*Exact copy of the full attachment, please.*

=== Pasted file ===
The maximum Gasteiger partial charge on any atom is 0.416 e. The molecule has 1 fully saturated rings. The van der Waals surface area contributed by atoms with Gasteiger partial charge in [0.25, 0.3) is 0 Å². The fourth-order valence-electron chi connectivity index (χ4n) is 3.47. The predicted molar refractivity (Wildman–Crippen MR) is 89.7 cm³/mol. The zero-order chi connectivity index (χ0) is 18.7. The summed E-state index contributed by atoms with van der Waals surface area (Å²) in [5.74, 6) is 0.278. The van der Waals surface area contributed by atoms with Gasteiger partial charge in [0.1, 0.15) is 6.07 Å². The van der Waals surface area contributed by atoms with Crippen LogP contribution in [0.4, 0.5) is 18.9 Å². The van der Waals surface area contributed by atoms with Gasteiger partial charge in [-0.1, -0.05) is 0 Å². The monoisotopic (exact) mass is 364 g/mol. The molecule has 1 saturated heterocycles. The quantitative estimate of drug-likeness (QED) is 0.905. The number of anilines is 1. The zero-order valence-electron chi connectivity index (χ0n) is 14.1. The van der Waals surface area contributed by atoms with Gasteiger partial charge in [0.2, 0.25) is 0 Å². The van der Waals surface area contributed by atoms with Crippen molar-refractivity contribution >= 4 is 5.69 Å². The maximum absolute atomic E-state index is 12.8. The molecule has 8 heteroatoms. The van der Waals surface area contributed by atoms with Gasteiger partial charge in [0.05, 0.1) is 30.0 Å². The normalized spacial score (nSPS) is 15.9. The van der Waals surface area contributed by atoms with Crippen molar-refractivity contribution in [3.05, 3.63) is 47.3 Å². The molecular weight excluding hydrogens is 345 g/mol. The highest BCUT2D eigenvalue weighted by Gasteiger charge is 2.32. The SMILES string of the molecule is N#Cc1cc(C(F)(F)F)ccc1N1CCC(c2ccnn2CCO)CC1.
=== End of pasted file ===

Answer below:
The maximum Gasteiger partial charge on any atom is 0.416 e. The molecule has 1 fully saturated rings. The van der Waals surface area contributed by atoms with Gasteiger partial charge in [0.25, 0.3) is 0 Å². The fourth-order valence-electron chi connectivity index (χ4n) is 3.47. The predicted molar refractivity (Wildman–Crippen MR) is 89.7 cm³/mol. The zero-order chi connectivity index (χ0) is 18.7. The summed E-state index contributed by atoms with van der Waals surface area (Å²) in [5.74, 6) is 0.278. The van der Waals surface area contributed by atoms with Gasteiger partial charge in [0.1, 0.15) is 6.07 Å². The van der Waals surface area contributed by atoms with Crippen LogP contribution in [0.4, 0.5) is 18.9 Å². The van der Waals surface area contributed by atoms with Gasteiger partial charge in [-0.1, -0.05) is 0 Å². The monoisotopic (exact) mass is 364 g/mol. The molecule has 1 saturated heterocycles. The quantitative estimate of drug-likeness (QED) is 0.905. The number of anilines is 1. The zero-order valence-electron chi connectivity index (χ0n) is 14.1. The van der Waals surface area contributed by atoms with Gasteiger partial charge in [0.2, 0.25) is 0 Å². The van der Waals surface area contributed by atoms with Crippen molar-refractivity contribution >= 4 is 5.69 Å². The maximum absolute atomic E-state index is 12.8. The molecule has 8 heteroatoms. The van der Waals surface area contributed by atoms with Gasteiger partial charge in [0.05, 0.1) is 30.0 Å². The normalized spacial score (nSPS) is 15.9. The van der Waals surface area contributed by atoms with Crippen molar-refractivity contribution in [3.05, 3.63) is 47.3 Å². The molecular weight excluding hydrogens is 345 g/mol. The highest BCUT2D eigenvalue weighted by Gasteiger charge is 2.32. The SMILES string of the molecule is N#Cc1cc(C(F)(F)F)ccc1N1CCC(c2ccnn2CCO)CC1.